Another question that the questioner asked me was, “Do you think that the insistence on prayer only in Arabic might make Islam less appealing to non-Arab non-Muslims, who might find it culturally alienating to have to pray in a language they do not understand if they accept Islam?”
My answer was, “This is simply a supposition. History shows that millions and millions of people from different nations have accepted Islam and they read Namaz in Arabic without having experienced any kind of problem.”
In this connection, the questioner referred to the following report:
“It was narrated by al-Tabarani in al-Awsat, al-Hakim, al-Bayhaqi in Shu’ab al-Iman and others that Ibn ‘Abbas (may Allah be pleased with him) said: The Messenger of Allah (peace and blessings of Allah be upon him) said: “Love the Arabs for three reasons, because I am an Arab, the Quran is Arabic and the speech of the people of Paradise is Arabic.”
The questioner then asked, “Some noted Muslim scholars say this is a fabricated Hadith, and that there is nothing in Islam to merit the belief that the Prophet made the claim that the language spoken in paradise is Arabic. How do you see this report? If, in your view, it is fabricated, what do you think could be the reasons for this? What implications do you think it has for perceptions about Islam’s claims to universalism, transcending nation, language and ethnicity?” The questioner wanted to know if this report had anything to do with the notion of alleged Arab cultural supremacy.
I replied, “This is a fabricated Hadith report. It is not an authentic one. Misuse of freedom is a common phenomenon and this kind of fabrication is also a phenomenon of the misuse of freedom.”
The questioner then raised the issue of the ongoing controversy in Malaysia, where a court has ruled that non-Muslims cannot use the word ‘Allah’ for God. “How do you see this argument?” he asked me. “Does it have Islamic sanction?”
I replied that the argument is wrong. History tells us that the word “Allah” has never been the monopoly of Muslims. The word “Allah” was used in Arabia even before Islam. Islam only adopted this word, and did not invent this word. This word was prevalent among the idol-worshipers of pre-Islamic Mecca. The Quran itself certifies this fact, as the following Quranic verse indicates: “If you ask them who it is that has created the heavens and the earth and subjugated the sun and the moon, they will certainly say, ‘Allah.’” (29:61)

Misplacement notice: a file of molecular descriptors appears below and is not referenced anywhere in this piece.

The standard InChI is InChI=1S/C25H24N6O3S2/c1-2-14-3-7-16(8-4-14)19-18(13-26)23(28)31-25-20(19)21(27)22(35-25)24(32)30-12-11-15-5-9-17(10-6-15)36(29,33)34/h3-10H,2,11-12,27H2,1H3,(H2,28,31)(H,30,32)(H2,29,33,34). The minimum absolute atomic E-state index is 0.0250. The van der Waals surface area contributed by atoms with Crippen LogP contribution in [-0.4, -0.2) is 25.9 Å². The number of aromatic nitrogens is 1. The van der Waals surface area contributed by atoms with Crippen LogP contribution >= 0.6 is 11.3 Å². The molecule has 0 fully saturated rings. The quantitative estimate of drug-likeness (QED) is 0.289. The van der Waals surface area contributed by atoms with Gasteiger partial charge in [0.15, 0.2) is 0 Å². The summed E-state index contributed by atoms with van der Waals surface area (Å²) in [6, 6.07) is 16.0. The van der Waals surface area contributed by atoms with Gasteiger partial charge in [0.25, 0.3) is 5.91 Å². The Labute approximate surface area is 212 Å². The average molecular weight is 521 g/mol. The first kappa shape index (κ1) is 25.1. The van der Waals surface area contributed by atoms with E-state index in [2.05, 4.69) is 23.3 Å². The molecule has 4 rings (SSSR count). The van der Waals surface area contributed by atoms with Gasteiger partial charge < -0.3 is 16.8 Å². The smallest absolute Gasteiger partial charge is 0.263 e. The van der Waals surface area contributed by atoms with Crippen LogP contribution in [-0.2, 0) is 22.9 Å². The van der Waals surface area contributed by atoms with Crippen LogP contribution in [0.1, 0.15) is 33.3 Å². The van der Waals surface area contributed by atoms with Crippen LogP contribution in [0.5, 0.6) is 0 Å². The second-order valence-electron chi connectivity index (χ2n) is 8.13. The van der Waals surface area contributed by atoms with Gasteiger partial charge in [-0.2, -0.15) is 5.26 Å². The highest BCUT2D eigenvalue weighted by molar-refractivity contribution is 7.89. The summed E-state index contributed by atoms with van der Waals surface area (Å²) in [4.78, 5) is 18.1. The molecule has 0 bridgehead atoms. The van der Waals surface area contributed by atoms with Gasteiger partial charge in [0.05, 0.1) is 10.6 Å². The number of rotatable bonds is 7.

I added that the verdict of any Malaysian court is not Hujjat or authority in Islam. I pointed out that it reflects misplaced and unwarranted Muslim supremacism, an imitation of Jewish supremacism. The Malaysian court or any other court has no authority to issue such verdicts. Islam has an authentic version, and anyone who wants to know about Islam must study this version from the authentic sources of Islam.
In the light of Islam’s universality, transcending ethnic and cultural barriers, the questioner also raised the issue of the tendency on the part of some Muslims to expect converts to adopt Arabic names, in the absence of which they may not regard them as ‘fully’ or ‘properly’ Muslim. How did I see this, he wanted to know. Did it indicate Arabic cultural supremacism, he asked.
I replied to these questions by stating that changing the name of the convert is part of Muslim culture, and that it is not part of Islam. Moreover, this is not a universal phenomenon. For example, Indonesia is a Muslim country, but many Muslims there do not have Arabic names. I also pointed out that changing names was not a general practice of the Prophet. However in some cases, the Prophet himself changed people’s names. According to me, both changing of the name and not changing of the name are correct. But, present Muslims are basically a cultural community, and this is the reason why they lay emphasis on changing the names of the converts.
To claim that Islam is akin to Arab cultural supremacism or that it seeks to legitimise it, I explained to the questioner, is thus unwarranted and baseless.